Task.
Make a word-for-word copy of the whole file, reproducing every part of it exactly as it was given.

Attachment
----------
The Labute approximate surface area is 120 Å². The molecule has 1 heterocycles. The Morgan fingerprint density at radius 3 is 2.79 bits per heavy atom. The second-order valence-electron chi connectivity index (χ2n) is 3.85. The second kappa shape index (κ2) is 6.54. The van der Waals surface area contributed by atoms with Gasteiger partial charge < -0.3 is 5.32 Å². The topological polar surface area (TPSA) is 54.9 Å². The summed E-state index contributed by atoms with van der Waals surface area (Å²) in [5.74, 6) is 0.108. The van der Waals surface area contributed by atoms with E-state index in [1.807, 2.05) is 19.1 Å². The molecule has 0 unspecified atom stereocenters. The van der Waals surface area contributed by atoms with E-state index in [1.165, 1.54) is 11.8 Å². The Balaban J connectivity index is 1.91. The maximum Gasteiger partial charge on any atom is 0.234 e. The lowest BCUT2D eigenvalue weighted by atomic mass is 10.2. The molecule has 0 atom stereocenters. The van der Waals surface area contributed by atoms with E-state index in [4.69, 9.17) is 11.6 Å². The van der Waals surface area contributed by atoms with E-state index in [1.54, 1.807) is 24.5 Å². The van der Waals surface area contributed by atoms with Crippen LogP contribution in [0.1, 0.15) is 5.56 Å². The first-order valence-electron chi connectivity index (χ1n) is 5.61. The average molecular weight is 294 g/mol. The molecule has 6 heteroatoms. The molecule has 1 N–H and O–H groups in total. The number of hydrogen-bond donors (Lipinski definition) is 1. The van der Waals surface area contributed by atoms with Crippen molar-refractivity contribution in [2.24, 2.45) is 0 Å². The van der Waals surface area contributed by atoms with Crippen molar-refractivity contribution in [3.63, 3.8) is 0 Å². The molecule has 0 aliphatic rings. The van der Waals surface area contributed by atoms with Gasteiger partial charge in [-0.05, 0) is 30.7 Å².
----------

The Labute approximate surface area is 120 Å². The molecule has 1 heterocycles. The Morgan fingerprint density at radius 3 is 2.79 bits per heavy atom. The second-order valence-electron chi connectivity index (χ2n) is 3.85. The second kappa shape index (κ2) is 6.54. The van der Waals surface area contributed by atoms with Gasteiger partial charge < -0.3 is 5.32 Å². The topological polar surface area (TPSA) is 54.9 Å². The summed E-state index contributed by atoms with van der Waals surface area (Å²) in [5.74, 6) is 0.108. The van der Waals surface area contributed by atoms with E-state index in [1.807, 2.05) is 19.1 Å². The molecule has 0 unspecified atom stereocenters. The van der Waals surface area contributed by atoms with E-state index in [1.165, 1.54) is 11.8 Å². The Balaban J connectivity index is 1.91. The maximum Gasteiger partial charge on any atom is 0.234 e. The lowest BCUT2D eigenvalue weighted by atomic mass is 10.2. The molecule has 0 atom stereocenters. The van der Waals surface area contributed by atoms with E-state index in [4.69, 9.17) is 11.6 Å². The van der Waals surface area contributed by atoms with E-state index in [1.54, 1.807) is 24.5 Å². The van der Waals surface area contributed by atoms with Crippen LogP contribution in [0.1, 0.15) is 5.56 Å². The first-order valence-electron chi connectivity index (χ1n) is 5.61. The average molecular weight is 294 g/mol. The molecule has 6 heteroatoms. The molecule has 1 N–H and O–H groups in total. The number of hydrogen-bond donors (Lipinski definition) is 1. The van der Waals surface area contributed by atoms with Crippen molar-refractivity contribution in [2.24, 2.45) is 0 Å². The van der Waals surface area contributed by atoms with Crippen molar-refractivity contribution in [3.63, 3.8) is 0 Å². The molecule has 0 aliphatic rings. The van der Waals surface area contributed by atoms with Gasteiger partial charge in [-0.05, 0) is 30.7 Å².